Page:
# Never a Best Response and Belief

Consider a game in static, complete information environment, and the following definition of a strategy never being a best response to a player:

A strategy $\sigma_i\in\Delta S_i$ is never a best response if there are no beliefs $\sigma_{-i}\in \Delta S_{-i}$ for player $i$ for which $\sigma_i\in BR_i(\sigma_{-i})$.

I want to understand the role of belief in this definition correctly. The definition of belief is given as:

A belief of player $i$ is a possible profile of his opponent's strategies, $\sigma_{-i}\in \Delta S_{-i}$.

My understanding is:

In situations where there is no strictly dominant strategy, a player asks herself "what do I think my opponents will do?". To resolve this uncertainty, the player assigns probability distribution over the set of pure strategies of opponent. One particular distribution produces a belief, one possible opponent's profile which is $\sigma_{-i}\in \Delta S_{-i}$.
Now, I look at my simplex and say, is my particular strategy $\sigma_{i}\in \Delta S_{i}$ a BR to that of opponent? I strike out my $\sigma_i$ if I cannot find any probability distribution over the opponent's pure strategies such that $\sigma_i$ would be my BR.
So, technically, I would have to compare my particular $\sigma_i$ against every possible probability distribution over the opponent's pure strategies to identify it as Not-BR, but in simple games, you often face with a situation where one of the pure strategies a player might have, say Column L of player 2, never gets underlined when you work out which ones for Player 2 is BR. This helps the process of eliminating all the strategies that are never a best response.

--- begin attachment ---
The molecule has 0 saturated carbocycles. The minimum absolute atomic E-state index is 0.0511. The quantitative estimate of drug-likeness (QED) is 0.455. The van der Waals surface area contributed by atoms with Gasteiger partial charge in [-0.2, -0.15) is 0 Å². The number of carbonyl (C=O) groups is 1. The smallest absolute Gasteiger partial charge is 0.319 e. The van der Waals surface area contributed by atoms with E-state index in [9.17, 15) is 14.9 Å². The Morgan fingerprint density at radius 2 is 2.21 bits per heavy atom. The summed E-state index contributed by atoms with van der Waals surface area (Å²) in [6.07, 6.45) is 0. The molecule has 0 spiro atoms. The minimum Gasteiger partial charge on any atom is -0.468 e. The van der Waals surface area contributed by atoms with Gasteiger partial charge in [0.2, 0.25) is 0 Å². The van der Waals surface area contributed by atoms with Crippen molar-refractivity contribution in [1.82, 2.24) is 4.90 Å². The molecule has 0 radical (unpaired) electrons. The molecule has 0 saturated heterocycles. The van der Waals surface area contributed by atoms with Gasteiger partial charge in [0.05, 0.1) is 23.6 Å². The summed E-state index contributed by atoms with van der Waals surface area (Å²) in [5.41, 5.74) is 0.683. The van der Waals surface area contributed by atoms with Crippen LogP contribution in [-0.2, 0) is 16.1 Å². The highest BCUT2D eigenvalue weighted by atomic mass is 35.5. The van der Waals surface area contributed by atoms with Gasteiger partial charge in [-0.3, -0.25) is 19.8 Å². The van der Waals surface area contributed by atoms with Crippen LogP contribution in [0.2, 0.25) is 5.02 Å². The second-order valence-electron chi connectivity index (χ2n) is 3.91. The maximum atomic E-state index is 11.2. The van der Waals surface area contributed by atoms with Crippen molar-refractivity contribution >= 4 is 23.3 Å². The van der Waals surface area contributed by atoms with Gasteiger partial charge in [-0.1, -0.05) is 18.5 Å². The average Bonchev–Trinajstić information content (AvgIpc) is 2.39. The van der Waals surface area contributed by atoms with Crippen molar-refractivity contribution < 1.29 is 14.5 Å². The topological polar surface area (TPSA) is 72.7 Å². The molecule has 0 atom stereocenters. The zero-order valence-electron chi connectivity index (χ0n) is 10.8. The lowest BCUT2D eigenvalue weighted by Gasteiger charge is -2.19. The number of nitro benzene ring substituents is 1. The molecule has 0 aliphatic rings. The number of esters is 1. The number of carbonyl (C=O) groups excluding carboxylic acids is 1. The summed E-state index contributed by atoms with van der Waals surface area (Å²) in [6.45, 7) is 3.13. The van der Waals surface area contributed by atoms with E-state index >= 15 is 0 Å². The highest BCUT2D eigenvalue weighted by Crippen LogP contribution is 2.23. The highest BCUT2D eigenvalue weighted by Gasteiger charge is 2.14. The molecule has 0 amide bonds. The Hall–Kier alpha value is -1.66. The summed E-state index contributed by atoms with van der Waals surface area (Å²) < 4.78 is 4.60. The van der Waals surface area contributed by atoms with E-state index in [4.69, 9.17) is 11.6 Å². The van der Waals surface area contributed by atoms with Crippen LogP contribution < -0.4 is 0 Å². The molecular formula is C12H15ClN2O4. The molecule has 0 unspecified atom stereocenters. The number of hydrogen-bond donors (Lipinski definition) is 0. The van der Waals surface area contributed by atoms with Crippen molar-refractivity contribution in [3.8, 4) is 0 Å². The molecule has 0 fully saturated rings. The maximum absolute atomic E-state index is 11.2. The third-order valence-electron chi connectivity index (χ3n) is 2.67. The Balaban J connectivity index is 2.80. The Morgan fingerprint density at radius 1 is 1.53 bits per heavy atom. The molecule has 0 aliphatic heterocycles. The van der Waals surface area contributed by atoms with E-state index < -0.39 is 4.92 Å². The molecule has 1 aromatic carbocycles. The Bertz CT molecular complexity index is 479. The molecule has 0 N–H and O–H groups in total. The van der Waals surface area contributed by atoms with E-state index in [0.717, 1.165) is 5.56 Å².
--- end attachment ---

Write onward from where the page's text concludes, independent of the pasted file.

Is my understanding of belief and its role in finding the set of rationalizable strategies correct?

Consider the following counterexample: \begin{array}{|c|c|c|c|} \hline &L&C&R\\\hline U&1,3&3,4&3,0\\\hline M&2,3&0,1&0,4\\\hline D&0,0&1,2&2,1\\\hline \end{array} In this game, $L$ is never a BR to any of player 1's pure strategies. However, if player 2 believes player 1 will play a mixed strategy that assigns $\frac12$ probability to $U$, $\frac12$ to $M$ and $0$ to $D$, then $L$ becomes a BR.
• Yes, you are correct. I should have clarified what I meant by "simple". In introductory textbooks, you often see a situation where L is strictly dominated by the mixture between C and R. In your payoff matrix case, you have L that does not do that. But if you had payoffs for player to in L column such that each of them is strictly less than $.5u_2(C)+.5u_2(R)$, then you will have a case where $L$ is never underlined, plus it is strictly dominated by the mixture of $C$ and $R$. So, yeah, maybe the adverb "often" was being overzealous lol. Nov 13, 2017 at 13:34
• But I agree, generally having for player 2, $u_2((1,0,0),s_1)<u_2((0,1,0),s_1),u_2((0,0,1),s_1)$ where $s_1$ is the set of pure strategies for player 1 does not imply $L$ cannot be a BR to any element in player 1's simplex; if this is what you wanted to illustrate in your example.... Nov 13, 2017 at 13:45